Friday, 5 November 2010
A roomful of Norwegians were in the middle of a day-long conference which was, allegedly something to do with work, although none of them had the remotest idea as to what that might be. They sat there passively, enjoying the toe-curlingly strong coffee that had thoughtfully been provided for them. They were all given a sharp pencil and a piece of paper... even in industry, some people still use these archaic instruments. They were asked to write down their top five favourite things about Norway.
Their minds leapt from mountain to fjord, from snow to sea, from fish to ski, from cosy hytte to the spankingly-new opera house in Oslo. They all scribbled away feverishly.
The next question was to write down the five reasons they would choose to stay living in Norway. Once again their imaginations veered off into the outdoors towards some visually sensational landscape replete with reindeer, moose, Arctic fox and a serious dump of snow on which it might be possible to ski. You will have realised by now it is remarkably difficult to stop a Norwegian thinking about skiing.
But this question was slightly trickier. And when they were asked to put their five answers in order, it became a considerable tease. So, it is fascinating to discover that every one of them came up with the same Number One reason.
And that reason was......the Norwegian Health System.
I have been speculating as to whether or not a roomful of Scots would come up with the same unanimous answer. I suspect the NHS may not be the chief reason for people staying in this country, but perhaps I’m wrong. Why not find a roomful of Scots and carry out an experiment for yourself?
As the US mid-term elections have been splattered across the media, and with Obama’s moves towards healthcare reform appearing to be one of the many issues that are irritating so many US voters right now, I have been considering our attitudes to the NHS here in the UK. For many Americans, the idea of a health system that is free for all from the point of need is inconceivable.
But for us in the UK, the reverse is true....the idea of NOT having the NHS is inconceivable. Naturally, our health systems in both Norway and the UK are not perfect, and we all know horrible stories of things not working out as they should. The Norwegian system is similar to ours, although if a patient is in need of medical attention, there can be some payments along the way...for example, if I went to see my GP, I would be charged a portion of the doctor’s fee. So, it is not ‘as free’ as it is in the UK, although National Health Insurance covers all costs involving hospitalization.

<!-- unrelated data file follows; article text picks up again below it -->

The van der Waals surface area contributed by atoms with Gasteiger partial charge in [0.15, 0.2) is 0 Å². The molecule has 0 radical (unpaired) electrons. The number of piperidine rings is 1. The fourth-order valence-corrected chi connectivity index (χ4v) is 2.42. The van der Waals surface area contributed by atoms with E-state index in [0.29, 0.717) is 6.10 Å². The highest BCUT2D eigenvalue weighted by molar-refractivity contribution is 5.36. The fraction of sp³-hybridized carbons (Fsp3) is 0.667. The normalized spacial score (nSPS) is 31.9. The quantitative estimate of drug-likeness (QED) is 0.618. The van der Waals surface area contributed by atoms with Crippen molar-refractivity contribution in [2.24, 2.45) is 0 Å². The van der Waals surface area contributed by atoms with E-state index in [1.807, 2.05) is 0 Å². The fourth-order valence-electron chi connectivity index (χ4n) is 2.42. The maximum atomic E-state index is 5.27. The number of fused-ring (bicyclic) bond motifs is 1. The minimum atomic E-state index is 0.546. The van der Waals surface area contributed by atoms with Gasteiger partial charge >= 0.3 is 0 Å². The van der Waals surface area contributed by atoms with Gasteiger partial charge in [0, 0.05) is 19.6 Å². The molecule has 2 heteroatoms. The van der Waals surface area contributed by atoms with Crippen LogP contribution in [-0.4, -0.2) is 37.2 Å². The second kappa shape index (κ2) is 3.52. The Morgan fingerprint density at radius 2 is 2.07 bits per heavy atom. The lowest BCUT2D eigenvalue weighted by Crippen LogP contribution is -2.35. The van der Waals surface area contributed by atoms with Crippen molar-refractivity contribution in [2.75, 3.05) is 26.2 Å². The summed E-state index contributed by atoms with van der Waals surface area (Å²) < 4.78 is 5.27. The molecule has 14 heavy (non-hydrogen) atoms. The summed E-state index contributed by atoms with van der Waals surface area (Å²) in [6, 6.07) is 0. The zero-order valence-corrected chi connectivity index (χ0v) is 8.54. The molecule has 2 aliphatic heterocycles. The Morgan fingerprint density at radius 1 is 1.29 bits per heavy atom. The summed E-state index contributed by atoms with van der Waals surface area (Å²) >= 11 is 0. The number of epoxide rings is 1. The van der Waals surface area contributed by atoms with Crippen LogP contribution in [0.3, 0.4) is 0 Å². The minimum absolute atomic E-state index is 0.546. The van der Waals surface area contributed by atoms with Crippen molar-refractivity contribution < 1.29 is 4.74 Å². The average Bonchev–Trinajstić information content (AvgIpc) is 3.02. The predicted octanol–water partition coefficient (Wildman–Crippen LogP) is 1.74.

We all have our health horror stories. But we also all have our health wonder stories.....the times when extraordinary expertise coupled with genuine, skilful care has brought great, life-changing joy. We know it’s not perfect, but I believe we do, after all, cherish what we have. We also all know that the funding of the NHS is akin to funding a bottomless pit. Unlike Americans, we at least HAVE a free health system. We also, for the time being at least, have less unemployment, universal child allowance, and we can still educate our students at top universities for a fraction of the cost of the US equivalent. Whichever flavour of government happens to be in power, we have to pull ourselves out of a world-wide credit crunch while trying to preserve some of the aspects of living in the UK that are most precious to us. With all the doom and gloom around, it is easy to forget that many people in the world don’t have it so good.
I’m reminded of the BBC’s Andrew Marr and his comment at the conclusion of his mega TV series on the ‘A History of Modern Britain’....he remarked that, at the end of the day, it is the most incredible piece of luck to have been born British.
I’m going to try out that experiment tonight.
Posted by Returning Scot at 19:12